If you haven’t flown to Europe lately—or ever—you might feel a little confused about the newest regulations for flying abroad or within the European continent. Keep these pointers in mind, and you’ll do fine.
1) There are no “tickets” anymore—just online documents called E-tickets, often provided by email when you book your flight.
2) You may generally check in online at the airline website, usually within 24 hours of your departure. If you choose not to check in online, you can do so at the airline ticket counter at the airport. Either way, you’ll need to provide a boarding pass to board the flight. Boarding passes can usually be printed at home, at the airport (at kiosks for this purpose or at the counter), or sent to your email or smartphone as a digital document.
3) If flying round trip, you’ll follow the same procedure upon your return. Simply go online to check in up to 24 hours in advance of your return flight. You can ask your hotel to print the boarding passes for you; they’ll let you know the best way to arrange that. You can also check in online and choose the option of printing the boarding passes at the ticket counter or kiosks at the airport or sending them to your phone.
4) If you’ve pre-printed your boarding passes, you may be saved time at check in because there is often a separate line simply to check your luggage.
5) When flying from the USA to Europe, passengers are typically allowed one checked piece of luggage weighing no more than 50 lb, and measuring no more than 62 linear inches (width + length + height).
6) When flying from the USA to Europe, passengers are typically allowed one carryon bag (such as a very small suitcase or backpack) and one personal item (such as a handbag).
7) Medical equipment such as CPAP machines, walkers, etcetera, do not count against your checked or carryon baggage limit. You may be required to show a prescription for medical equipment.
8) You may carry liquids on board the aircraft if they meet current guidelines—generally 3 ounces or less each, placed together in one clear, quart-size bag, to be shown at the security checkpoint.
9) It is advisable to arrive at the airport no less than two hours in advance of your international departure. On many international flights, check in closes approximately 45 minutes to one hour in advance of departure.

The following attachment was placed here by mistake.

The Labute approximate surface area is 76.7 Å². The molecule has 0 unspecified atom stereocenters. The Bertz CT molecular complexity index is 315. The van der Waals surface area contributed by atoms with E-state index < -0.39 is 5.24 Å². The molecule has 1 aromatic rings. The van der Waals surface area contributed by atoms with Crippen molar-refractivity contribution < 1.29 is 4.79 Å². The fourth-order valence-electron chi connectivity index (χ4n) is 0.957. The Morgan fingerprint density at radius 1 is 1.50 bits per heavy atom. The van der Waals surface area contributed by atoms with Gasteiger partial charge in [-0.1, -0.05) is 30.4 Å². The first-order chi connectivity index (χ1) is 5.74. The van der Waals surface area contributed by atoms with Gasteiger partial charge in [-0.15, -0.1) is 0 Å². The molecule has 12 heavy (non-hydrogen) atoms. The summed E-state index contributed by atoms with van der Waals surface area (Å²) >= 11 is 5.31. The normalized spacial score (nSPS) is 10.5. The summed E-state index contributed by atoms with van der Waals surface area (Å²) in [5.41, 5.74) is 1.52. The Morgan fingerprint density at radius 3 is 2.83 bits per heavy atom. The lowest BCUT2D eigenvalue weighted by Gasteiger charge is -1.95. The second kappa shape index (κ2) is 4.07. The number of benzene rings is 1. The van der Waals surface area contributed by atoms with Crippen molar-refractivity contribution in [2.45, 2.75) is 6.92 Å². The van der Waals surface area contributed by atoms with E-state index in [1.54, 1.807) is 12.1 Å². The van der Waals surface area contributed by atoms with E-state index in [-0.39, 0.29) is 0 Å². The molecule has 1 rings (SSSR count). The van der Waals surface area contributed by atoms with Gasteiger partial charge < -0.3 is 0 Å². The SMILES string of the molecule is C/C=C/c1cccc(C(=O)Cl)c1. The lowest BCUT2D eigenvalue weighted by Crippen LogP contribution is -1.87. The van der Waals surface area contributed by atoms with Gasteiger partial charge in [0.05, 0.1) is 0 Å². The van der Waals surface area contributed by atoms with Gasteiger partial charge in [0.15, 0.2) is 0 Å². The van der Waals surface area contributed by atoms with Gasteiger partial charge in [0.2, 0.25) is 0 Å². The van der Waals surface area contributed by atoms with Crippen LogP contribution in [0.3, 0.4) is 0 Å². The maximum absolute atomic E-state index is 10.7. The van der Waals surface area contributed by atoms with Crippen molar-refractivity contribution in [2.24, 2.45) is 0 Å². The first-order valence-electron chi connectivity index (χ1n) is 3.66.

10) When booking international flights, allow a minimum of 1.5 hours for connections. Many frequent travelers prefer 2.5 – 3 hours for connections when entering the USA or the European Union to accommodate late arrivals and to allow time for processing through passport control and/or immigration.
11) When flying within Europe, checked and carryon baggage restrictions may be different than on your transatlantic flight. If you are flying between the USA and Europe with a connection, the luggage restrictions of your originating flight will be honored until you reach your final destination.
12) When booking flights separately within Europe, be sure to pre-purchase checked luggage privileges, if necessary, and be sure your suitcase meets weight restrictions. Many European airlines allow one piece of checked luggage up to 20 kg, but a 50 lb suitcase comes in at 23 kg. Extra “weight allowance may need to be purchased. It is almost always significantly less expensive to purchase bag and weight privileges online in advance of your flight.
13) Be sure your passport is up to date, expires no less than six months beyond your return from Europe, and that you have 3-6 empty pages available. Click here for more information on passports.
14) Be familiar with the visa requirements of the country to which you’re traveling. Click here for information on the Schengen zone.
Every airline website provides detailed information on luggage restrictions, allowable items, checking in online, and recommended airport arrival times, so be sure to visit their sites for specific requirements and recommendations.
And have fun on your trip to Europe!
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